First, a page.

(Before you ask, Google succeeds in providing useful full-text searches of the unimaginably massive amount of data on the Internet using an extremely complex algorithm which draws on all kinds of metadata provided by sites (including index-like keywords!), the number of links to each page, what other users have looked at, the user’s personal search habits, and God knows what else; any system smaller than Google simply does not have the data or the computational resources to make that a useful approach.)

Exchange between Mediums

At the end of my discussion of paper and computers, I alluded to the idea that my definition of a good paper-computer hybrid system includes exchange of information in both directions. I have three ways of doing this (besides the already-described searching mechanism).

First, in addition to references within CBs and Random Thoughts, I use references between the two. Often I want to quote something I wrote in Random Thoughts in CB, or I want to allude to an event or experience from CB in something I write in Random Thoughts. So I simply write “RT 2412” in my CB or “CB20.56” (volume 20, page 56) in the Random Thoughts entry. If I want to look up the Random Thoughts entry, I go to the computer and type ;ta 2412 into my Random Thoughts window; if I want more information on the event, I can do some poking around in the RPPAS with that reference, or I can go to the closet and grab the notebook. There is really no disconnect between the electronic and paper components.

Second, I scan all of my completed paper notebooks into the computer, thereby addressing another of the anti-paper objections, that I might lose the notebook, drop it into the water, or have my house burn down. The scans are high-quality enough that I could reprint them or use them as a substitute for the paper notebooks if necessary, although I’d still much rather have the originals.

Finally, I occasionally print out a copy of the index, which I can use if I don’t have a computer handy and which will itself provide a backup to the computer version. (I do back up my files, but you never know for sure what might happen.) I’m a typography nerd, so I spent some time creating a feature that uses the LaTeX engine to create a nice, compact index (PDF, as an image at legible quality would be huge).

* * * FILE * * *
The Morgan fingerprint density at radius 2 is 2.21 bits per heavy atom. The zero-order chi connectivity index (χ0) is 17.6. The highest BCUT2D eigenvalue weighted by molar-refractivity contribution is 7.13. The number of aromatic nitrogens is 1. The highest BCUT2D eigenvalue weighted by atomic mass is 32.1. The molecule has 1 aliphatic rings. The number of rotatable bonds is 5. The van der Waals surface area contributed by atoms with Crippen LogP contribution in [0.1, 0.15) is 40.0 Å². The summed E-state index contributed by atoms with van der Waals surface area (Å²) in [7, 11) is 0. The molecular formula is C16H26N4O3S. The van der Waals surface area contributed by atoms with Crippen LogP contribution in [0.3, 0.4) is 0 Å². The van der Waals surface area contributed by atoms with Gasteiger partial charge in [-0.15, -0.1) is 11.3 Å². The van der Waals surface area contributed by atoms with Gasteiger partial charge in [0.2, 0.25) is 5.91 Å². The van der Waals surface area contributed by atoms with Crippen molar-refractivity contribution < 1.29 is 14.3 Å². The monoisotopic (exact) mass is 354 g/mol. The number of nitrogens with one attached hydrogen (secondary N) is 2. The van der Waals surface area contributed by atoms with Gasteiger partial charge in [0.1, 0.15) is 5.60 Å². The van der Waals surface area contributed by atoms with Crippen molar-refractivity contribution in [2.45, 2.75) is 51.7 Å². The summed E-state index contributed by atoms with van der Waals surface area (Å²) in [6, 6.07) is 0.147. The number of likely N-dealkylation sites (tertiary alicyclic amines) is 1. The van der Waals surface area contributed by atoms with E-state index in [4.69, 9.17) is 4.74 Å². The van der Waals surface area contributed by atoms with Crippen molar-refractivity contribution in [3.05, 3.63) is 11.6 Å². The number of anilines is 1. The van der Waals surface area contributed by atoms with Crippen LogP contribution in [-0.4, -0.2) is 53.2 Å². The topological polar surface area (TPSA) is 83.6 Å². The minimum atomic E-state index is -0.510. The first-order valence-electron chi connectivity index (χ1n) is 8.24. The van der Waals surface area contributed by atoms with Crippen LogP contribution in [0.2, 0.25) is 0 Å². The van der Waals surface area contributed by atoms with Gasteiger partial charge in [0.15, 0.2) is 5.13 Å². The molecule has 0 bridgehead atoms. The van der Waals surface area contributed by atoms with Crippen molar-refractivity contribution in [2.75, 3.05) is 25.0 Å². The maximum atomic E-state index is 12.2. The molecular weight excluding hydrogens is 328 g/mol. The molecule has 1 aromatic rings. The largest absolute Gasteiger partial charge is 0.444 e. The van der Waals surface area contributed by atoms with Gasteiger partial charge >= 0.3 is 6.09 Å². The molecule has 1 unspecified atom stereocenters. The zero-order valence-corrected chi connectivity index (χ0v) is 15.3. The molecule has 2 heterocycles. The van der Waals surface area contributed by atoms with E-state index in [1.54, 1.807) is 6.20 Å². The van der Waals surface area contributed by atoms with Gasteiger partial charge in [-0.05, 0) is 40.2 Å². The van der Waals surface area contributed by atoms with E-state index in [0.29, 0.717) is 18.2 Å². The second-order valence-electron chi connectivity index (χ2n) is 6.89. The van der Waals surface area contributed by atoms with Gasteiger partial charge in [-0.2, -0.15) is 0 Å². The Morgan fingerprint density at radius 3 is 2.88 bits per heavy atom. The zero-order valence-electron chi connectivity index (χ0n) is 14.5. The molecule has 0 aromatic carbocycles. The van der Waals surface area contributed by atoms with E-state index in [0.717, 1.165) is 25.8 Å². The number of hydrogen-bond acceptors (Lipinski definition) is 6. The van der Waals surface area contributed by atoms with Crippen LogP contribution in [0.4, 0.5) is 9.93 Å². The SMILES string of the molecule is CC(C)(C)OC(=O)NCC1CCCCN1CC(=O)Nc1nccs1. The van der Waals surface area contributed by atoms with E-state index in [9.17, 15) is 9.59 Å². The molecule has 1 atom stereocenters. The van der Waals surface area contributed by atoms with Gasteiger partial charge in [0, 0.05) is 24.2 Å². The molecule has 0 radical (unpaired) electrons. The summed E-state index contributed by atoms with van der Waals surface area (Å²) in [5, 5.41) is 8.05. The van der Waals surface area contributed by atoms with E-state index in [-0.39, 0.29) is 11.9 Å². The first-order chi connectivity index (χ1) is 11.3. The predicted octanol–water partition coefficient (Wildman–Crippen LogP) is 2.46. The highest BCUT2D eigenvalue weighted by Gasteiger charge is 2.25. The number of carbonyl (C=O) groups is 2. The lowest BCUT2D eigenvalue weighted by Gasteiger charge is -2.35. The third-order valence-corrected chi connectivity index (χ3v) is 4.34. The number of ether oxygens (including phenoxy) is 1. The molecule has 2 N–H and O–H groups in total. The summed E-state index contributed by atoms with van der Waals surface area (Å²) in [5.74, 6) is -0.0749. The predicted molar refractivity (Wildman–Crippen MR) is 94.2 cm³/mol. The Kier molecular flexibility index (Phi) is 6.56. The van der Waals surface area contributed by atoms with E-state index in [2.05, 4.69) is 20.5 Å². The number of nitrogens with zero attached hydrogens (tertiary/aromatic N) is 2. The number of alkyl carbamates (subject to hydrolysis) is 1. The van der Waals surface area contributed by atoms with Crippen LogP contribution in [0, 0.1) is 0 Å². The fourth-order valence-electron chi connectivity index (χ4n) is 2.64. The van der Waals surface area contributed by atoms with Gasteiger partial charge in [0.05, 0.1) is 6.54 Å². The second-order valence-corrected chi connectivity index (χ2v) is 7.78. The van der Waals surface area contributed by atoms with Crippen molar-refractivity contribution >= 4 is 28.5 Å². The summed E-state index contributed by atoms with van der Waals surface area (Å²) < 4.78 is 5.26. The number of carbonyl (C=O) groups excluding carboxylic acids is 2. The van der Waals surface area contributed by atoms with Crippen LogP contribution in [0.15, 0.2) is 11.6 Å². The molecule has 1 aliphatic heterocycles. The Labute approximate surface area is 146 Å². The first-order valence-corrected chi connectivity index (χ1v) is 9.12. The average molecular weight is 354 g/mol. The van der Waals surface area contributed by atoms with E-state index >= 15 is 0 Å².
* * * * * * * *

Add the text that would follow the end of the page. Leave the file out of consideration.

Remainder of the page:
I know there’s probably one more burning question for many readers: why go to all this bother? This might be a question of why I want to use the hybrid paper/computer system, or why I’m doing this project at all. These are valid questions, and I’ll take them in turn.

Paper is a different medium than a computer. And because of this, I write differently on paper than I write on my computer. In particular, after many years of hard work and practice, I’m an extremely fast and natural typist (it’s a bad day that I type at less than 100 WPM in complete comfort). In my simple form of handwritten shorthand I can reach about 50WPM when I’m giving myself writer’s cramp while frantically scrawling scribbles that I might be able to read back in five minutes. Typing would mean that I could write more; for a while I kept a journal on the computer, and I think I did write more words than I do now. But for CBs I like writing slower, taking a few more minutes to reflect and really think about the words I’m writing instead of mashing them out on the keyboard.

Call me weird, but I also like writing by hand, and it’s something I don’t get a lot of chances to do nowadays, so paper gives me that chance. As I said before, I tried keeping a journal on the computer for a while, and I was inconsistent with that because I didn’t enjoy it; it always felt like a chore. I wanted to have a record of what I was doing and my thoughts, but I didn’t want to write it, and that’s as much a recipe for failure as trying to become a professional musician when you can’t stand practicing your instrument. Writing by hand with my fountain pen and my notebooks and going through the ritual of numbering and indexing makes it less of a task. Occasionally writing does feel like a task in this system, but only rarely, usually when I have something on my mind and resent having to take the time to do anything else at all.